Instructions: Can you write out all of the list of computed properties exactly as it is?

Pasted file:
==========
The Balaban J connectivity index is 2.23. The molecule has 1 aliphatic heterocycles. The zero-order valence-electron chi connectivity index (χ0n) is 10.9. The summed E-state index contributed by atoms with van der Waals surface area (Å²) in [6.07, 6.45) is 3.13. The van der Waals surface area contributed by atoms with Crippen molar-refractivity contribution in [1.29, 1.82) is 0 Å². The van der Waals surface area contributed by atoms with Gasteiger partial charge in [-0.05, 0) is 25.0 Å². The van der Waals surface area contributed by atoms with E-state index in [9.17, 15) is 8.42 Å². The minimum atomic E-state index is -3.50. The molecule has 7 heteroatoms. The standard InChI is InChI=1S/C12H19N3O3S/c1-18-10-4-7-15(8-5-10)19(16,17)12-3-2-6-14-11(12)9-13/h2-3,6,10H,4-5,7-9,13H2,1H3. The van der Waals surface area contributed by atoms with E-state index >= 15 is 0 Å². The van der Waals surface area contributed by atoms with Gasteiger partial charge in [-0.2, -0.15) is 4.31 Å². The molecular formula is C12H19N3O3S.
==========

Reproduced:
The Balaban J connectivity index is 2.23. The molecule has 1 aliphatic heterocycles. The zero-order valence-electron chi connectivity index (χ0n) is 10.9. The summed E-state index contributed by atoms with van der Waals surface area (Å²) in [6.07, 6.45) is 3.13. The van der Waals surface area contributed by atoms with Crippen molar-refractivity contribution in [1.29, 1.82) is 0 Å². The van der Waals surface area contributed by atoms with Gasteiger partial charge in [-0.05, 0) is 25.0 Å². The van der Waals surface area contributed by atoms with E-state index in [9.17, 15) is 8.42 Å². The minimum atomic E-state index is -3.50. The molecule has 7 heteroatoms. The standard InChI is InChI=1S/C12H19N3O3S/c1-18-10-4-7-15(8-5-10)19(16,17)12-3-2-6-14-11(12)9-13/h2-3,6,10H,4-5,7-9,13H2,1H3. The van der Waals surface area contributed by atoms with E-state index >= 15 is 0 Å². The van der Waals surface area contributed by atoms with Gasteiger partial charge in [-0.2, -0.15) is 4.31 Å². The molecular formula is C12H19N3O3S.